The Giants were held to 242 total net yards (73 rushing, 169 passing) and 19 first downs. The Steelers were held to 226 total net yards (124 rushing, 102 passing) and 10 first downs. Seventy-two of the Steelers 102 passing yards came on two plays, with wide receiver Cobi Hamilton beating cornerback Valentino Blake deep, including once for a touchdown.

The Giants also had issues in the red zone (0-for-2) and all of team’s scoring came on field goals. Aldrick Rosas converted on kicks of 27 and 52 yards while Mike Nugent converted on kicks of 30 and 45 yards. Cornerback Donte Deayon muffed a punt, leading to one Steelers’ touchdown right before halftime.

All three quarterbacks behind Manning played, including Josh Johnson (5-of-10 for 31 yards), Geno Smith (10-of-16 for 114 yards and one interception), and Davis Webb (8-of-16 for 67 yards). Tight end Jerell Adams was the leading pass receiver with three catches for 28 yards. Running back Orleans Darkwa (3 carries for 18 yards) was the leading rusher.

Defensively, safety Landon Collins (5 tackles), defensive tackle Jay Bromley (3 tackles including one short-yardage stop), defensive end Kerry Wynn (3 tackles, 1 sack), and defensive end Delvin Taylor (one interception) all flashed.

Video highlights/lowlights are available at

Not playing in the game were running back Shaun Draughn (PUP – ankle), linebacker J.T. Thomas (PUP- knee), wide receiver Sterling Shepard (ankle), wide receiver Tavarres King (ankle), wide receiver Kevin Snead (lower body), defensive tackle Robert Thomas (“sore”), linebacker Keenan Robinson (concussion protocol), linebacker Mark Herzlich (stinger), and safety Ryan Murphy (lower body).

The only player who appeared to get hurt in the game was safety Duke Ihenacho (hamstring).

Transcripts and video clips of post-game media sessions with Head Coach Ben McAdoo and the following players are available in The Corner Forum and at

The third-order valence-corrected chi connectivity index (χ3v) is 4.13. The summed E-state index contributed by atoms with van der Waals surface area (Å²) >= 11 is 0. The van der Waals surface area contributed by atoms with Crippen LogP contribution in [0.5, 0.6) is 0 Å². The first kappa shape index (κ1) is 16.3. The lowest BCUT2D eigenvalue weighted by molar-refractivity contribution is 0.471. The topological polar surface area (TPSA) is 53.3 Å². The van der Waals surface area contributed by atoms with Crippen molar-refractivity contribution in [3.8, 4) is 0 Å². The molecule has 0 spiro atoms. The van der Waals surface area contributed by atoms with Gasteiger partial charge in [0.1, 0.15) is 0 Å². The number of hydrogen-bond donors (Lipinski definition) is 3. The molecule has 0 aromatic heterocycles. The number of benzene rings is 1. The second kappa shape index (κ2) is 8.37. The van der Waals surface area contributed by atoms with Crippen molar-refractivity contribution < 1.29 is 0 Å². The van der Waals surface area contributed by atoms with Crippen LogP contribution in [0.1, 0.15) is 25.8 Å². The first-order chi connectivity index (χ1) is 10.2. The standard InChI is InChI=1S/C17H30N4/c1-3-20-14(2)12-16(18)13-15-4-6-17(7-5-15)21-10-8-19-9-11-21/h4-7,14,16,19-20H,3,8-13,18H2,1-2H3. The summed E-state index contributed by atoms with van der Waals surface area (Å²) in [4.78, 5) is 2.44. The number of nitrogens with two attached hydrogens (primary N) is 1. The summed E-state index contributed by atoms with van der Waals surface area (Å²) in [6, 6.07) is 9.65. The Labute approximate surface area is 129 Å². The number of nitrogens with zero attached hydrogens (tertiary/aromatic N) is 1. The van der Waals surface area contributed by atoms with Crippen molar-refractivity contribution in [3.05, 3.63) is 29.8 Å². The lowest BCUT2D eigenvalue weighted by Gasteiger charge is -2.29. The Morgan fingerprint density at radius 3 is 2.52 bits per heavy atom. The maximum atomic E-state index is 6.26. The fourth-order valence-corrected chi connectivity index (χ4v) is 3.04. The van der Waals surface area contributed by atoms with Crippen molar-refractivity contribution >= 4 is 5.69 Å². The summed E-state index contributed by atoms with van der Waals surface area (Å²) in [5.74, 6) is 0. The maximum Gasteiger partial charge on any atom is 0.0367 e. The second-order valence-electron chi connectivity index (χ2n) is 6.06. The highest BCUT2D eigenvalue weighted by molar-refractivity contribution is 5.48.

Aug 092017
Eli Manning, New York Giants (December 4, 2016)

Eli Manning – © USA TODAY Sports Images

[contentblock id=1 img=html.png]

Preseason Game Preview: Pittsburgh Steelers at New York Giants, August 11, 2017

Expectations are high. Many expect the 2017 New York Giants to make a Super Bowl run. However, since 1990, the Giants historically tend to under-perform when expectations are high and over-perform when expectations are low. But Ben McAdoo is not Ray Handley, Dan Reeves, Jim Fassel, or Tom Coughlin. We don’t know yet how HIS teams will respond under the microscope.

Football fans everywhere are dying for football to begin. But the casual fan usually over-reacts to the preseason, and particularly to the first preseason game, which is little more than a controlled scrimmage. Starters usually don’t play long, players are rusty and not yet used to the increased intensity and physicality. Sixty-minute football stamina isn’t there yet. There are often special teams breakdowns as young players are rotated in to see who has the ST chops to make the team. So take things with a grain of salt.

That all said, the Pittsburgh Steelers are a very good opponent for any team to play in the preseason. They are a perennial playoff contender, always well-coached, and always VERY physical and fundamentally sound. The Steelers still play football the way it was meant to be played: hit the other guy in the mouth and make him quit. If the Giants want to be a legitimate Super Bowl contender and be considered a tough, physical team, then they will have to show they can match Pittsburgh’s intensity level.